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Film Review: Saving Mr. Banks

Film Review Saving Mr Banks Disney


David Ives - published on 01/10/14

Disney Studios takes on the making of perhaps its greatest film.

The January/February movie season has traditionally been viewed as the graveyard to which studios send their lesser films to die a quick death. So if you're compelled to see a movie in theaters during this time, you've basically got two choices – you can put on your battle face and heroically face the worst Hollywood can dish out (Hercules? And not even the one starring The Rock? Really?), or you can chicken out and catch up on all those potential Oscar nominees that you haven't managed to see yet. Well, it's still too darn cold out there to muster up any barbaric yawps right at the moment, so I suggest we just just go ahead and pass out some white weathers and have a nice chat about Saving Mr. Banks.

Now a lot of movies based on true events have unfolded on the big screen over the past year – films chock full of real people caught up in extraordinary circumstances. We've seen desperate parents participating in drug deals (Snitch), Formula-1 racers risking their lives on the track (Rush), bodybuilding kidnappers (Pain & Gain), innocent men having their freedom stolen away (Twelve Years A Slave), and small-time con artists trapped in big-time government scandals (American Hustle). So with such an over-abundance of heart pounding true stories preceding it, you could forgive a person if they found the idea of a movie about Walt Disney making a business deal to sound less than exciting.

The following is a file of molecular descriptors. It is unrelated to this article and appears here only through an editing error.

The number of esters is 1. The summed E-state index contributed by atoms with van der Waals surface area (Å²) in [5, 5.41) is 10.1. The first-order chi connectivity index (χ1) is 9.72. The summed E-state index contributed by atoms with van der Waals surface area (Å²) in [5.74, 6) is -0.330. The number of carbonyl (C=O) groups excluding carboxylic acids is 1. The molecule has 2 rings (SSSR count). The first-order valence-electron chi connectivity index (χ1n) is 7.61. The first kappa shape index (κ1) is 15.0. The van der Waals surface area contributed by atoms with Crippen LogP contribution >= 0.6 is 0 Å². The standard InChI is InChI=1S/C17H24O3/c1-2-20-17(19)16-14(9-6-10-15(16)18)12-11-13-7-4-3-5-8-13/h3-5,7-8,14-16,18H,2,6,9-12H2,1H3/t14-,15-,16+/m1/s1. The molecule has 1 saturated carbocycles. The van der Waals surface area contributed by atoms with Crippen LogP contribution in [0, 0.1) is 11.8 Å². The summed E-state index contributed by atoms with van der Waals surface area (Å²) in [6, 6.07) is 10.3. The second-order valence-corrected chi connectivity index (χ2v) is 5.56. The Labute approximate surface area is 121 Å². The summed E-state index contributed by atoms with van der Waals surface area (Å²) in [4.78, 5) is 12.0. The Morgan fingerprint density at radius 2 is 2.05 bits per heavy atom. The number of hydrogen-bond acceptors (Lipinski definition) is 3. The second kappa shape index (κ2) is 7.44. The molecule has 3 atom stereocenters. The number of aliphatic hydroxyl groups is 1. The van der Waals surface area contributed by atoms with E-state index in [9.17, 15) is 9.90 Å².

Surprisingly, Saving Mr. Banks turns out to be, in its own quiet way, one of the more touching mainstream movies to hit theaters in awhile. The film chronicles Walt Disney's (the man himself, not the company) week-long last-ditch effort to woo author P. L. Travers into signing over the film rights to Mary Poppins. The problem is that Travers despises most, if not all, of Disney's output and has no interest in releasing her creation into his clutches. She only agrees to come to California because she is desperately in need of money and has been assured by her agent that Disney will submit to any and all changes to the script she requests – something Disney has never acquiesced to in his entire career.